Nation's Highest Court Weighs in on SB 1070 by Ben Winograd
on April 25, 2012, in what could be the first of many cases over the validity of
Although most criticism of the law has focused on its potential for civil rights violations, the only question before the Justices was whether the Immigration and Nationality Act preempts four provisions of SB 1070 that were blocked by lower courts. While the ultimate fate of those provisions will not be known until a ruling is announced, a few preliminary observations can be made based on the questions posed by the Justices. To begin with, the government's preemption
state immigration laws.
arguments against Section 2(B)—which requires police to check the immigration status of all persons they
lmost two years to the day aſter Arizona enacted the notorious immigration law known as SB 1070, the U.S. Supreme Court heard arguments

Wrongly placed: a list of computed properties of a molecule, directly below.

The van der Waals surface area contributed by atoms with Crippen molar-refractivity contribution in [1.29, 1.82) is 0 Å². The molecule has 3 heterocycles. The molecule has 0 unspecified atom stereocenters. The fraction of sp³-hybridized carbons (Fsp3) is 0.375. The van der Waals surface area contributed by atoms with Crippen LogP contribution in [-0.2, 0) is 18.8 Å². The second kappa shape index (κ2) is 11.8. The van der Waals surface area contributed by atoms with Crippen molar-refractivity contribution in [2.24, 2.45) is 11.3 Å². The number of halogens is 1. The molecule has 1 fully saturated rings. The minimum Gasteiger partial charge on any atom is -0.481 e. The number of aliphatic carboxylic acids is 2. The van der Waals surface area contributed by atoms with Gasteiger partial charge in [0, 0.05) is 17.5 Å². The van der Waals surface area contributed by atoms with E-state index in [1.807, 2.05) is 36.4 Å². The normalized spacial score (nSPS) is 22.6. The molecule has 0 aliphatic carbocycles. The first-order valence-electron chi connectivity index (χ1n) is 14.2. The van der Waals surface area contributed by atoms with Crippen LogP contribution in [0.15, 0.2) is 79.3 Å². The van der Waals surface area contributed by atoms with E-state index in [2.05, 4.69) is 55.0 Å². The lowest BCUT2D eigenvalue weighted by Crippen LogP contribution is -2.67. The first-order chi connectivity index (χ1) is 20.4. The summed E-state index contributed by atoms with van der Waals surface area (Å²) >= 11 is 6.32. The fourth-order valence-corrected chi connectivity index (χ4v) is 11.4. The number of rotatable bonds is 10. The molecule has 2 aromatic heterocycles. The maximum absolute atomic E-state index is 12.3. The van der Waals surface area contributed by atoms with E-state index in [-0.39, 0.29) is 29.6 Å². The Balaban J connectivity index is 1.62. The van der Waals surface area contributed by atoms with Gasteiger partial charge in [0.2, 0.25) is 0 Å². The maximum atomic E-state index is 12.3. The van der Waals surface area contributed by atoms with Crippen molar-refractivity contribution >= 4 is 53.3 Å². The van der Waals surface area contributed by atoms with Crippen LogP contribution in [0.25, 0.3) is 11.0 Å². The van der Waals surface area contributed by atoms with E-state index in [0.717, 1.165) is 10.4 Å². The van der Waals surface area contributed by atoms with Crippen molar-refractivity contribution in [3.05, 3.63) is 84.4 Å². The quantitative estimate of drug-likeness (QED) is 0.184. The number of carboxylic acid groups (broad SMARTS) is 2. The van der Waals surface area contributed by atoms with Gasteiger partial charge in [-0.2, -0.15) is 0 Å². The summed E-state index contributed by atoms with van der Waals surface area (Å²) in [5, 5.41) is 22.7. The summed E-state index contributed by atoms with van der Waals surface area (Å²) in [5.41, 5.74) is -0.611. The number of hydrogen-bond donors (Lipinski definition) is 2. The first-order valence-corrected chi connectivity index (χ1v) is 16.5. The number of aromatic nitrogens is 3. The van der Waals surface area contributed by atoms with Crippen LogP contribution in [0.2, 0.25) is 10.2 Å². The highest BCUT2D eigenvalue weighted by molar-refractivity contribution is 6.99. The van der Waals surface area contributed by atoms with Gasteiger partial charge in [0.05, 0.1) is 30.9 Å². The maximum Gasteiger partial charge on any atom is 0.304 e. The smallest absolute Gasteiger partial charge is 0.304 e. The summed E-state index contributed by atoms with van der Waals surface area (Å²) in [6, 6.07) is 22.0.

stop if "reasonable suspicion" exists that they are in the country illegally—were met with great skepticism by the Court. Solicitor General Donald Verrilli had argued that requiring local officers to perform such checks would shiſt the federal government's resources to non-serious offenders, thereby disrupting its focus on noncitizens convicted of serious crimes. As Chief Justice John Roberts stated, however, simply asking immigration authorities whether a particular person is in the country illegally does not require the government to initiate removal proceedings against that person. Even if the Court liſts the injunction against Section 2(B), numerous Justices expressed concern during the arguments about whether it would lead to widespread constitutional violations. (Between the Justices and the advocates, the term "Fourth Amendment" was mentioned a dozen times during the argument.) For example, Justice Sonia Sotomayor asked Arizona'
PHOTO BY ANU JOSHI, AILA GRASSROOTS ADVOCACY ASSOCIATE